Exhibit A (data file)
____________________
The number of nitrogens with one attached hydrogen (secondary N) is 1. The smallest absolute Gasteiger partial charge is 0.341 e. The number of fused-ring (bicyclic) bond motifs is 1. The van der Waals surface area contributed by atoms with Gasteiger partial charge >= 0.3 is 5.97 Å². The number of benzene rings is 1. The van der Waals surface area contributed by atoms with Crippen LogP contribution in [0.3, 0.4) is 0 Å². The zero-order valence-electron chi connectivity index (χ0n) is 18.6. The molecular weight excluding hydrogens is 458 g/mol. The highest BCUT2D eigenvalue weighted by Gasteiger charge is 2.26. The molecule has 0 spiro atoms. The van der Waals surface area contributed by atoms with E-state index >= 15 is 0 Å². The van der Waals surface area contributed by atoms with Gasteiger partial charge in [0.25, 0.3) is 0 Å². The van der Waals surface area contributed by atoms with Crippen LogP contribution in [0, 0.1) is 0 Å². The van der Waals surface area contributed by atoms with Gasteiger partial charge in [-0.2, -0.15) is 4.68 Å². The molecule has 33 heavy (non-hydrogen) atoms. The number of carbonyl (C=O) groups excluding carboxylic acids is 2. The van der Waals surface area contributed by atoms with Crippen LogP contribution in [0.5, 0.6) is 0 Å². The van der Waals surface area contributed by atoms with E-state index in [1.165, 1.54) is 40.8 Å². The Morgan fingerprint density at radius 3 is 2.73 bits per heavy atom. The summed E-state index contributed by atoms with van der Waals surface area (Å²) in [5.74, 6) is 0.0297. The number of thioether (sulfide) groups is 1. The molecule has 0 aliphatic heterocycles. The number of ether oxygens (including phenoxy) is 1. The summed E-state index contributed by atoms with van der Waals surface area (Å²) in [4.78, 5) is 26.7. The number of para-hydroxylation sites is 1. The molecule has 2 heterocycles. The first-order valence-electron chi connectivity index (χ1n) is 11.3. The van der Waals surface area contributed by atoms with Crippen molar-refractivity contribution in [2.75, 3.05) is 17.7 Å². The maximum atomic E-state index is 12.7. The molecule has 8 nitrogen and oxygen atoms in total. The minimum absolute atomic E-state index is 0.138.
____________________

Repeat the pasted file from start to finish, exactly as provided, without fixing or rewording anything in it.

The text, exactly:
The number of nitrogens with one attached hydrogen (secondary N) is 1. The smallest absolute Gasteiger partial charge is 0.341 e. The number of fused-ring (bicyclic) bond motifs is 1. The van der Waals surface area contributed by atoms with Gasteiger partial charge >= 0.3 is 5.97 Å². The number of benzene rings is 1. The van der Waals surface area contributed by atoms with Crippen LogP contribution in [0.3, 0.4) is 0 Å². The zero-order valence-electron chi connectivity index (χ0n) is 18.6. The molecular weight excluding hydrogens is 458 g/mol. The highest BCUT2D eigenvalue weighted by Gasteiger charge is 2.26. The molecule has 0 spiro atoms. The van der Waals surface area contributed by atoms with E-state index >= 15 is 0 Å². The van der Waals surface area contributed by atoms with Gasteiger partial charge in [0.25, 0.3) is 0 Å². The van der Waals surface area contributed by atoms with Crippen LogP contribution in [0, 0.1) is 0 Å². The van der Waals surface area contributed by atoms with Gasteiger partial charge in [-0.2, -0.15) is 4.68 Å². The molecule has 33 heavy (non-hydrogen) atoms. The number of carbonyl (C=O) groups excluding carboxylic acids is 2. The van der Waals surface area contributed by atoms with Crippen LogP contribution in [0.5, 0.6) is 0 Å². The van der Waals surface area contributed by atoms with E-state index in [1.165, 1.54) is 40.8 Å². The Morgan fingerprint density at radius 3 is 2.73 bits per heavy atom. The summed E-state index contributed by atoms with van der Waals surface area (Å²) in [5.74, 6) is 0.0297. The number of thioether (sulfide) groups is 1. The molecule has 0 aliphatic heterocycles. The number of ether oxygens (including phenoxy) is 1. The summed E-state index contributed by atoms with van der Waals surface area (Å²) in [4.78, 5) is 26.7. The number of para-hydroxylation sites is 1. The molecule has 2 heterocycles. The first-order valence-electron chi connectivity index (χ1n) is 11.3. The van der Waals surface area contributed by atoms with Crippen molar-refractivity contribution in [2.75, 3.05) is 17.7 Å². The maximum atomic E-state index is 12.7. The molecule has 8 nitrogen and oxygen atoms in total. The minimum absolute atomic E-state index is 0.138.